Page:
A single injection of SOD1-targeting RNA into the subpial space, which is below the innermost meningeal layer, was able to spread throughout the spinal cord and, via retrograde delivery, into brain centers that project to the spinal cord in several animal models, including primates.

Silencing of SOD1 in the spinal cord of mice was able to halt or prevent the development of amyotrophic lateral sclerosis (ALS) when delivered after or before the onset of symptoms, respectively.

Researchers at the University of California at San Diego reported those results in the Dec. 22, 2019, online issue of Nature Medicine.

Senior author Martin Marsala, professor in the Department of Anesthesiology at UC San Diego School of Medicine and a member of the Sanford Consortium for Regenerative Medicine, called the results “remarkable.”

“We were recording these mice every month for open-field running,” he told BioWorld. “And my technician just came every month and said, ‘No disease. No disease. No disease,’” long after all of the untreated control animals had succumbed to ALS.

The approval of Spinraza (nusinersen, Biogen Inc.)and Zolgensma (onasemnogene abeparvovec-xioi, Novartis AG) for type 1 spinal muscular atrophy has demonstrated that gene therapy can deliver profound benefits in neuromuscular disorders.

However, what has been “missing in industry and in the field of gene therapy for ALS,” Marsala said, is a delivery method that is effective in adults.

Spinraza and Zolgensma are delivered intravenously, or into the cerebrospinal fluid (CSF) via intrathecal injection.

Both methods, though, leave them outside of the pia mater, the innermost of the three protective layers that surround the brain.

And it turns out that “the pia mater is really doing an incredible job of screening out an awful lot of stuff that you would think would be getting into the spinal cord” from the CSF, Michael Krupp told BioWorld.

Krupp and Marsala are co-founders of startup Neurgain Technologies Inc., which operates under the tagline: “Hits the spot.” The company is developing a device for subpial delivery of therapeutics.

The pia mater’s toughness is a problem for treating most neurodegenerative diseases, including ALS, which are mostly sporadic and first start showing symptoms in adulthood.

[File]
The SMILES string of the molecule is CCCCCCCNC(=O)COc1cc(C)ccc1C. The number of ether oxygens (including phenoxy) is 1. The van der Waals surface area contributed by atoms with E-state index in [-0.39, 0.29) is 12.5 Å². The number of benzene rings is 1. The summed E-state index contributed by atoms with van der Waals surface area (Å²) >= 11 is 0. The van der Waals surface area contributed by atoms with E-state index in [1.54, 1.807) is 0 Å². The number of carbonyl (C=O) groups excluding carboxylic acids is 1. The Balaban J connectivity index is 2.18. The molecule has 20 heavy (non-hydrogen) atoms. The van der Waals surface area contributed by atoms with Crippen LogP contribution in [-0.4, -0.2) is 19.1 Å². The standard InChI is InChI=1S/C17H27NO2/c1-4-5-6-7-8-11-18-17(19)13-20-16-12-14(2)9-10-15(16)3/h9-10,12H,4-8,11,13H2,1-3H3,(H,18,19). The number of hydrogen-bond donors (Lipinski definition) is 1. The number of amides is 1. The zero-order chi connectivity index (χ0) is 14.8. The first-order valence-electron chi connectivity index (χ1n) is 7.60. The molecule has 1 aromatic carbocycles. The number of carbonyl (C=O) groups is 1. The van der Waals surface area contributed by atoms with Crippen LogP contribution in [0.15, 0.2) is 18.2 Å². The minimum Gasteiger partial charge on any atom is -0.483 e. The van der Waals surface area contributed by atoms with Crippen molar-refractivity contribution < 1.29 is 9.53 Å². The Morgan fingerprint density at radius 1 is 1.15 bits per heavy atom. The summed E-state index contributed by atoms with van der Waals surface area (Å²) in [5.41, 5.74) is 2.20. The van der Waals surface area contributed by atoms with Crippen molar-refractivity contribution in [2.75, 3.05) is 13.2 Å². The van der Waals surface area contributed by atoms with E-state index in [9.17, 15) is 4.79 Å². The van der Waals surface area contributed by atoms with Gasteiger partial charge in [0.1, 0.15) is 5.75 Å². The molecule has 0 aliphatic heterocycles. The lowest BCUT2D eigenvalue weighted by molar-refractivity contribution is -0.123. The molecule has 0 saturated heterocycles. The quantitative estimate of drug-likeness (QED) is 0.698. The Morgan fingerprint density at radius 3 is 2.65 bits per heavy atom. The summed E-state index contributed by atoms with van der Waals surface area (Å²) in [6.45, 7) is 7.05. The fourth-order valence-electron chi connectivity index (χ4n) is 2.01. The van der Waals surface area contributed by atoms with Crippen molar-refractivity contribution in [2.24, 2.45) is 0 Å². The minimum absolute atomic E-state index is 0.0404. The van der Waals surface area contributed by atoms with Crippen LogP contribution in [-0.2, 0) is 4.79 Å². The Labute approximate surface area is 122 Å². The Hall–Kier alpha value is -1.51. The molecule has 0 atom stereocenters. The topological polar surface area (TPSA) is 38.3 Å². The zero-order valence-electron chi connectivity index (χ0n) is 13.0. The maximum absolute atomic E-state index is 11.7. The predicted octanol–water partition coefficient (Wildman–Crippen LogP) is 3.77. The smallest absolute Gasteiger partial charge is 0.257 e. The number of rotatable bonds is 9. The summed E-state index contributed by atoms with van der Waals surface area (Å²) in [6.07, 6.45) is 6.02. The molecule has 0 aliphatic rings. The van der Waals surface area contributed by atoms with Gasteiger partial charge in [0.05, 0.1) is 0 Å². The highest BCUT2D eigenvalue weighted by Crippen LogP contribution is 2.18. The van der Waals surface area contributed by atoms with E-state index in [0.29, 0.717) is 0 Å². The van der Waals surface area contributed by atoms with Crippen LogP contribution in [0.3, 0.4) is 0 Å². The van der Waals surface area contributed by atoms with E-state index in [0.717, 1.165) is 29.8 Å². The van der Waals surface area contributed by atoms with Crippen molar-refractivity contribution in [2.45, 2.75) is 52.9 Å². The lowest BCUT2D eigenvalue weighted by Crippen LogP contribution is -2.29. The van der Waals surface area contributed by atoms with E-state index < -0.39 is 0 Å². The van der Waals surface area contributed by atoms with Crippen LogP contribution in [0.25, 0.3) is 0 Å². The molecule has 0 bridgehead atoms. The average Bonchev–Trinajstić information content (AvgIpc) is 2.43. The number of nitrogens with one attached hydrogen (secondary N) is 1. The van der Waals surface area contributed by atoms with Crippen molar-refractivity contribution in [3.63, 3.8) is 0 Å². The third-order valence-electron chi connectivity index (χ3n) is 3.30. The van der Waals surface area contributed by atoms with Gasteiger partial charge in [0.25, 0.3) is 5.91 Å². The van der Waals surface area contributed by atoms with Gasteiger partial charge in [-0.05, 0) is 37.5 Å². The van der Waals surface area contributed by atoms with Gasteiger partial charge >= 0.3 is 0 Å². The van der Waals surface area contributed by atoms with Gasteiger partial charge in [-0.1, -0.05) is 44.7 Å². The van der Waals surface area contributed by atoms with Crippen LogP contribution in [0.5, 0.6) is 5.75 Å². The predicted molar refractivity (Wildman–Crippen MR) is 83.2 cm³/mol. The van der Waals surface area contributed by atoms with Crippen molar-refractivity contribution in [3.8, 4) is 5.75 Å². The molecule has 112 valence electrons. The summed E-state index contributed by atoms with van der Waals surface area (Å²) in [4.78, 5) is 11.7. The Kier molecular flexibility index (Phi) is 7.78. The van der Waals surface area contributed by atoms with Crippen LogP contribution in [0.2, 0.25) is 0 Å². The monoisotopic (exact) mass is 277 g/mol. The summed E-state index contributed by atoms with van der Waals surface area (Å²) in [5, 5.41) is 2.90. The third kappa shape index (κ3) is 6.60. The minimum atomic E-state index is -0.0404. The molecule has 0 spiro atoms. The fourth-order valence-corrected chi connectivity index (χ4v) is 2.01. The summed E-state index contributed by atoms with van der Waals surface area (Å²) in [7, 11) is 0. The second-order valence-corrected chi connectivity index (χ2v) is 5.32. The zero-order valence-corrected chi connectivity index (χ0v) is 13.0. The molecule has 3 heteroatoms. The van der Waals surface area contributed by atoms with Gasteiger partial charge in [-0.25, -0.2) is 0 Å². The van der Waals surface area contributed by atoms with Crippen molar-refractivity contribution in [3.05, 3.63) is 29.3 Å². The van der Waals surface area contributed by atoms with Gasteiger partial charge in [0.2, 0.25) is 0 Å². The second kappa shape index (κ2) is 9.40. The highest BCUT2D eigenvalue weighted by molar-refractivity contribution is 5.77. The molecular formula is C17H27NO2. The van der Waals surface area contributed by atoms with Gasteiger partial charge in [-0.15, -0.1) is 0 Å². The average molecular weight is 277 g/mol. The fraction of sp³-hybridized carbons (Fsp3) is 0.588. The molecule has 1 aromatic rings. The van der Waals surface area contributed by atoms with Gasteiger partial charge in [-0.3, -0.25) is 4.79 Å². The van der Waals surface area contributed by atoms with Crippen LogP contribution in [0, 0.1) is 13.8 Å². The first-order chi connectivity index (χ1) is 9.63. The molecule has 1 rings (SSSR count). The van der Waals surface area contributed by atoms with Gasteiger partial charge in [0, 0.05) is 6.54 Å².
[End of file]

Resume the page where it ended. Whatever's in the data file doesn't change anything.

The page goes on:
In the work now published in Nature Medicine, Marsala and his colleagues showed that delivery into the subpial space at the level of the cervical spinal cord allowed the vector to spread throughout the spinal cord, and into the motor centers of the brain via retrograde transport in large animals.

In a mouse model of ALS, “disease can be completely blocked from developing if treatment is done in 120-day-old mice, [and] after 50 percent motor neuron loss, we were able to block progression of disease,” Marsala said.

Postmortem assays of the animals showed no neurodegeneration, and gene correction in up to 95% of cells.

Krupp, who is Neurgain’s CEO, said the company would be interested in taking the ALS work forward “if we find the right partner interested in doing it with us.”

However, Neurgain’s initial target is pain, where the company’s strategy is to rewire excitatory into inhibitory circuits via highly localized delivery of a two-gene combination.

And “the real power of this company is the delivery technology coupled with some smart targets,” Krupp said.

“The key to the company is that we have both delivery technology, which is the subpial injection technology… but also uniquely, we can deliver to the entire spinal cord or to just discrete sections.”

While it desirable to treat the entire spinal cord in diseases like ALS, for pain treatment, “you only want to hit a discrete segment.”

Neurgain is working on getting its device approved independently from any particular program, which would enable the company to collaborate with various partners looking for a delivery technology.

The company has been “working diligently on a prototype design,” he said, and has had two meetings with the FDA to discuss the development plan.

“We have the ability to deliver genes, and we could deliver oligonucleotides, small-molecule drugs, and we can also do stem cells,” Krupp said. “The technology has a tremendous amount of potential.”

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